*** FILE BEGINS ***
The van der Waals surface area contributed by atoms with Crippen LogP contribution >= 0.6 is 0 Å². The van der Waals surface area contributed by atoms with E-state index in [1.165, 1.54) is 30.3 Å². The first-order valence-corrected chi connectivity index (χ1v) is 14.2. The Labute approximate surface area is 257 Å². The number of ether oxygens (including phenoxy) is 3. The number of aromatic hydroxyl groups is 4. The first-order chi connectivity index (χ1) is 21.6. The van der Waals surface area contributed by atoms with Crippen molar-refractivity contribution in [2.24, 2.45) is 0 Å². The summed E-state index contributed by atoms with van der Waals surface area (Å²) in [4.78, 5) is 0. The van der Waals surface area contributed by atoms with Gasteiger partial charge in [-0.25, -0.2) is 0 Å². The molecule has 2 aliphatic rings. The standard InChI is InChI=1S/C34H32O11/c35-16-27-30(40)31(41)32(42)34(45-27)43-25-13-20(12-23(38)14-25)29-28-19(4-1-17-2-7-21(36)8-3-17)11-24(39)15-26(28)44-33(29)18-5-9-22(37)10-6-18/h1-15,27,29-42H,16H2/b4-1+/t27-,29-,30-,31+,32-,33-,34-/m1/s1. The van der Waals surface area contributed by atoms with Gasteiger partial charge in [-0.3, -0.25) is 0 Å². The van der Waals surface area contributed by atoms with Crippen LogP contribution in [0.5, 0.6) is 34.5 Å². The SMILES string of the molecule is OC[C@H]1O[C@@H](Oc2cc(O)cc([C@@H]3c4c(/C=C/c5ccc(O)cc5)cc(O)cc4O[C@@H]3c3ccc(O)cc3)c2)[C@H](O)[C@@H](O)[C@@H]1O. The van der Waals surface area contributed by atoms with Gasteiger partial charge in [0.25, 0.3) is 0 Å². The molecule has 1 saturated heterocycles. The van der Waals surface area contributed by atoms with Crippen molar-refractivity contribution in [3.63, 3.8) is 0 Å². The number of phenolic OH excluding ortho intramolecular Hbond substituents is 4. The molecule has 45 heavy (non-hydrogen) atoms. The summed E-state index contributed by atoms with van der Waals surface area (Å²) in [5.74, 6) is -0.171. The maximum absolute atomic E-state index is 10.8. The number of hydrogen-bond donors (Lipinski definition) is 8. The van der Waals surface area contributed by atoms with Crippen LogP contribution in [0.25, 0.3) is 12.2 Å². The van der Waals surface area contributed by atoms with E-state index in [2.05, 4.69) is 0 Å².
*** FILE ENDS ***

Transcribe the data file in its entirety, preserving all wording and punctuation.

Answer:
The van der Waals surface area contributed by atoms with Crippen LogP contribution >= 0.6 is 0 Å². The van der Waals surface area contributed by atoms with E-state index in [1.165, 1.54) is 30.3 Å². The first-order valence-corrected chi connectivity index (χ1v) is 14.2. The Labute approximate surface area is 257 Å². The number of ether oxygens (including phenoxy) is 3. The number of aromatic hydroxyl groups is 4. The first-order chi connectivity index (χ1) is 21.6. The van der Waals surface area contributed by atoms with Crippen molar-refractivity contribution in [2.24, 2.45) is 0 Å². The summed E-state index contributed by atoms with van der Waals surface area (Å²) in [4.78, 5) is 0. The van der Waals surface area contributed by atoms with Gasteiger partial charge in [-0.25, -0.2) is 0 Å². The molecule has 2 aliphatic rings. The standard InChI is InChI=1S/C34H32O11/c35-16-27-30(40)31(41)32(42)34(45-27)43-25-13-20(12-23(38)14-25)29-28-19(4-1-17-2-7-21(36)8-3-17)11-24(39)15-26(28)44-33(29)18-5-9-22(37)10-6-18/h1-15,27,29-42H,16H2/b4-1+/t27-,29-,30-,31+,32-,33-,34-/m1/s1. The van der Waals surface area contributed by atoms with Gasteiger partial charge in [-0.3, -0.25) is 0 Å². The van der Waals surface area contributed by atoms with Crippen LogP contribution in [0.5, 0.6) is 34.5 Å². The SMILES string of the molecule is OC[C@H]1O[C@@H](Oc2cc(O)cc([C@@H]3c4c(/C=C/c5ccc(O)cc5)cc(O)cc4O[C@@H]3c3ccc(O)cc3)c2)[C@H](O)[C@@H](O)[C@@H]1O. The van der Waals surface area contributed by atoms with Gasteiger partial charge in [0.25, 0.3) is 0 Å². The molecule has 1 saturated heterocycles. The van der Waals surface area contributed by atoms with Crippen molar-refractivity contribution in [3.63, 3.8) is 0 Å². The number of phenolic OH excluding ortho intramolecular Hbond substituents is 4. The molecule has 45 heavy (non-hydrogen) atoms. The summed E-state index contributed by atoms with van der Waals surface area (Å²) in [5.74, 6) is -0.171. The maximum absolute atomic E-state index is 10.8. The number of hydrogen-bond donors (Lipinski definition) is 8. The van der Waals surface area contributed by atoms with Crippen LogP contribution in [0.25, 0.3) is 12.2 Å². The van der Waals surface area contributed by atoms with E-state index in [2.05, 4.69) is 0 Å².